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“The Gospel”


Shortly before his martyrdom, the Apostle Peter wrote the following words: “for this reason I will not be negligent to remind you always of these things, though you know and are established in the present truth” (II Pet.1:12). Although Peter was aware that his readers already knew the truths that he was passing on to them, he also understood that it is necessary from time to time to be reminded of those things that are basic to our lives as followers of Christ. When Peter speaks of “these things”, he refers to aspects of the Gospel. The Gospel is at the heart of what it means to be a follower of Christ and a child of God. That is why it is something we need to regularly give thought to because it reminds us of who we are in Christ, and how we have been blessed through our union with Him. Therefore following the pattern of Peter we will use Easter as a time to remind ourselves about the precious truths that constitute the Gospel.

1. Literally it means "good news":

To the believers at Rome, Paul wrote “for I am not ashamed of the gospel of Christ, for it is the power of God to salvation for everyone who believes, for the Jew first and also for the Greek. For in it the righteousness of God is revealed from faith to faith; as it is written, ‘The just shall live by faith’” (Rom.1:16-17). Paul states that the Gospel is precious because it has the power to save us, and that through it the very righteousness of God Himself is manifested in us more and more as our faith in the content of the Gospel deepens and expands.

2. Good news implies the existence of bad news:

All good news comes in the context of bad news. That bad news might relate to something that already exists, or that threatens to manifest itself. In terms of the Gospel it relates to the reality that we are in need of being saved, and why we need that salvation.

A. We are born under condemnation:

Paul reminded the believers at Rome that every person is born into this world alienated from their Creator; “therefore,

just as through one man sin entered the world, and death through sin, and thus death spread to all men, because all

sinned”. When Adam and Eve sinned they died spiritually. Since they no longer possessed this life in themselves they

could not pass it on to their children either. In addition they became infected with a sinful nature that behaves like a

degenerative genetic disease that they passed down to all their descendants; the entire human population. Therefore the

first part of the bad news is that we are born into this world already sentenced to eternal judgment.

B. We willfully choose sin:

The next component of the bad news is that “all have sinned and fall short of the glory of God” (Rom.3:23). The idea

here is that each and every person, purposely and intentionally chooses to do what is evil in God’s sight and by doing so

we add to our guiltiness before God every single day. The reason why the measure is “the glory of God” is that to have

fellowship with God and dwell eternally in His presence we must be like Him in His glorious moral perfection. Any

amount of sin is too much, and therefore our choices to sin make us more and more unfit to be accepted into His


C. We are therefore objects of God’s wrath: (Rom.1:18; 2:5)

But what are the consequences of being alienated from our Creator and what results from our choice to sin? The

ultimate reality that forms the bad news is that the evil that characterizes us makes us objects of God’s wrath. Paul

informs us that God’s wrath is expressed in two ways. First, Paul says that “the wrath of God is revealed from heaven

against all ungodliness and unrighteousness of men, who suppress the truth in unrighteousness” (Rom.1:18). Paul’s

point is that God’s anger at sin is expressed against sinners in the present by giving them over to the wicked desires of

their hearts which results in moral degeneration. Therefore an increase in wickedness and the consequences that this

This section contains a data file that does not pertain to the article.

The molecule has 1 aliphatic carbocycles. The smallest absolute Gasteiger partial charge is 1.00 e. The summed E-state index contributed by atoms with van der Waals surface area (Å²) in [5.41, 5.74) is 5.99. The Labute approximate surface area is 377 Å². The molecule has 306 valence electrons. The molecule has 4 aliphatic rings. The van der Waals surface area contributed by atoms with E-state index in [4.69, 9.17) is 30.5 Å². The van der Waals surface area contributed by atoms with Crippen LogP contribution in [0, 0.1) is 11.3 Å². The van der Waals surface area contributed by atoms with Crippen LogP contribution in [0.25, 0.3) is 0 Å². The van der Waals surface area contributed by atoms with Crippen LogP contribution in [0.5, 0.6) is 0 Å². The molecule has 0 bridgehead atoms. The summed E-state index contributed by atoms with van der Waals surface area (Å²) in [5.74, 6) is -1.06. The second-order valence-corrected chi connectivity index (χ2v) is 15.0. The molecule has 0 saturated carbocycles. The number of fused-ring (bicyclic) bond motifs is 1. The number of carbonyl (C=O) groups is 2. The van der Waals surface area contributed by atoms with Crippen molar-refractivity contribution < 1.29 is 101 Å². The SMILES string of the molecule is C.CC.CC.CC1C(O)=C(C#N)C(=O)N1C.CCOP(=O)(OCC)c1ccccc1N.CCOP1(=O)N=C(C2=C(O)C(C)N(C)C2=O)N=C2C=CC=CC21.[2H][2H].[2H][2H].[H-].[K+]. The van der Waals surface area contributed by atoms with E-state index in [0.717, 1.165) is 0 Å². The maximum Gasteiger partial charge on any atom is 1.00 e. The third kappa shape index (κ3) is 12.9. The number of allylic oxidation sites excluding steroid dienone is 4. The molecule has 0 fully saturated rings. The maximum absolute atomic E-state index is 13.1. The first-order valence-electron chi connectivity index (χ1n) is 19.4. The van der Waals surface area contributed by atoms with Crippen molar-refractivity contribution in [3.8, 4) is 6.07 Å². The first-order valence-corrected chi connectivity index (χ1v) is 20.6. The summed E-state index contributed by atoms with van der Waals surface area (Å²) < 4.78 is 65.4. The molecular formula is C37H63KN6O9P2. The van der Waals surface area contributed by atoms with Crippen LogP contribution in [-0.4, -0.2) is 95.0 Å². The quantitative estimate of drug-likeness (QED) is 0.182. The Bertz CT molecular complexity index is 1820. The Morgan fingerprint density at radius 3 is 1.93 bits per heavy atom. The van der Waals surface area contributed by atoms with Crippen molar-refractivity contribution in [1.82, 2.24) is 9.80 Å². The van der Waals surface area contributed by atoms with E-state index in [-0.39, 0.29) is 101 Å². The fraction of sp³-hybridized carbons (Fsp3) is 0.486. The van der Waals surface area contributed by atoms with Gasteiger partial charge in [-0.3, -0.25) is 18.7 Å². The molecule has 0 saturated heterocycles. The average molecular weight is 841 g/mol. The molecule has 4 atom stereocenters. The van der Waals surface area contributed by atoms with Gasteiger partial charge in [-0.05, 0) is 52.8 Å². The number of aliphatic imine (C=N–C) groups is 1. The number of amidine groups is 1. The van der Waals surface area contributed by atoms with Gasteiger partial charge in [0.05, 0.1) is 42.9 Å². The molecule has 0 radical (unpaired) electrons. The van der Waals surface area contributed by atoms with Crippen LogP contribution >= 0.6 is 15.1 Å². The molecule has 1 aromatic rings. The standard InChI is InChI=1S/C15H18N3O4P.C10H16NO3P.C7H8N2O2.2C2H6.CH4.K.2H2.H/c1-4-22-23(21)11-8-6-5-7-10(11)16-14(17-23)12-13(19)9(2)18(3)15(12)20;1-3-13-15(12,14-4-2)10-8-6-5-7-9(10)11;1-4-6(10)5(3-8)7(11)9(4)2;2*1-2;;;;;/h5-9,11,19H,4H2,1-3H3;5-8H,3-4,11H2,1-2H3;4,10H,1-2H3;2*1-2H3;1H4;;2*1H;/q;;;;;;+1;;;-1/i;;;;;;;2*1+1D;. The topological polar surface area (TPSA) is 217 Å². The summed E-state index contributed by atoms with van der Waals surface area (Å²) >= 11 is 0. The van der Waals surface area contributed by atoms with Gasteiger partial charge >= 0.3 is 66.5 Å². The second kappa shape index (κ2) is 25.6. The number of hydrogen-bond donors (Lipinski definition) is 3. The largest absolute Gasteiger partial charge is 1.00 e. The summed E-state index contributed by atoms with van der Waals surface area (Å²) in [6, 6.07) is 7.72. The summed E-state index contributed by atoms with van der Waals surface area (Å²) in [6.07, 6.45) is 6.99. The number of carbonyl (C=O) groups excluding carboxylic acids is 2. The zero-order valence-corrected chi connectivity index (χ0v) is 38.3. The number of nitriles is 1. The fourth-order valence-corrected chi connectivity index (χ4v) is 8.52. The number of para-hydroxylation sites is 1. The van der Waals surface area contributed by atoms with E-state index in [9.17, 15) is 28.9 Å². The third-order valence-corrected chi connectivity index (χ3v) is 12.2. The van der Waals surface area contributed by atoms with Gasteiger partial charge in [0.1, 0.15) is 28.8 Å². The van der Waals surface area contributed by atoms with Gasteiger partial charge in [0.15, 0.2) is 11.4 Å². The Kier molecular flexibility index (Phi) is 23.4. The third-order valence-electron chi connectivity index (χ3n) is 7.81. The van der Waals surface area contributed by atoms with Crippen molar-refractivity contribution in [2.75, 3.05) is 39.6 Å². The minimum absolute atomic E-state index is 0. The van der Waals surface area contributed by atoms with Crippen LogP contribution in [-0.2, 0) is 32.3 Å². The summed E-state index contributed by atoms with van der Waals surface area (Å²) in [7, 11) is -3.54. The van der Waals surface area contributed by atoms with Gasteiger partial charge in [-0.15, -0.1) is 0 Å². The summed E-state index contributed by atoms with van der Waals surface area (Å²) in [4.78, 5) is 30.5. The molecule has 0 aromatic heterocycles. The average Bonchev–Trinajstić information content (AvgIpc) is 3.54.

brings to our lives in the here and now is itself a manifestation of judgment. Beyond this Paul adds that “in accordance

with your hardness and your impenitent heart you are treasuring up for yourself wrath in the day of wrath and revelation

of the righteous judgment of God, who ‘will render to each one according to his deeds’” (Rom.2:5-6). As we continue to

sin and refrain from repenting we add to our guiltiness before God. As our guilt increases so does God’s anger against

us. As our lives continue we amass ever greater degrees of God’s animosity toward us for our wickedness in anticipation

of the day when we will have to answer to Him for every single thing we have done.

But why does our sin enrage our Creator? Because evil and wickedness inflicts misery, pain, heartache, and loss. God

sees the damage and injury that we do to one another through our sins and is filled with moral outrage in response to it.

It is a manifestation of His loving nature. For anyone who truly loves is angered at witnessing the violation and injury of

those they love. Sin brings misery, and therefore God hates it, and those who engage in it.

3. Our efforts at personal reformation cannot save us:

The question is then, how do we solve the problem of our sin and the judgment that faces us? The answer that is given by all the religions of the world outside of the Bible is that we must become better people so that we can gain God’s acceptance and make up for the wrongs of the past. Paul explained that in truth this will never work because: “now we know that whatever the law says, it says to those who are under the law, that every mouth may be stopped, and all the world may become guilty before God. Therefore by the deeds of the law no flesh will be justified in His sight, for by the law is the knowledge of sin” (Rom.3:19-20). God revealed in His Law what it means to be genuinely righteous in His sight. The problem however is that the Law was never intended as a means of salvation. Actually, the purpose of the Law was to expose and clarify how profoundly wicked we really are so that it leaves us with no excuse or answer before God that we can use to justify ourselves before Him. The more ethical absolutes that God reveals, the more guilty we become. The reason the Law does this is because our problem is not that we do not know the difference between good and bad; it is because we don’t have the capacity in ourselves to be genuinely good. In other words we are not sinners because we sin; we sin because by nature we are sinners. So moral instruction and efforts at moral improvement only serves to increase our guilt.

4. We are saved by grace through faith in Christ:

At this point we are meant to see the enormity of the challenge that faces us. If we are to escape damnation we must be ethically perfect. But we begin our lives under condemnation, increase our guilt daily before God through our sins, and we do not have the capacity to genuinely reform our lives in a way that is pleasing to God. So how can we be saved? This is where the good news comes into play. Paul wrote that the answer is “for by grace you have been saved through faith, and that not of yourselves; it is the gift of God, not of works, lest anyone should boast” (Eph.2:8-9). What we can never achieve on our own, we can receive freely as a gift. God will save us not on the basis of what we deserve, but in spite of what we deserve. Rather than meriting salvation, we can only receive it as a gift by exercising our faith in the provision that God has made that will save us. In the end it is a salvation that is accomplished by God to His glory; not by us as an achievement about which we can congratulate ourselves.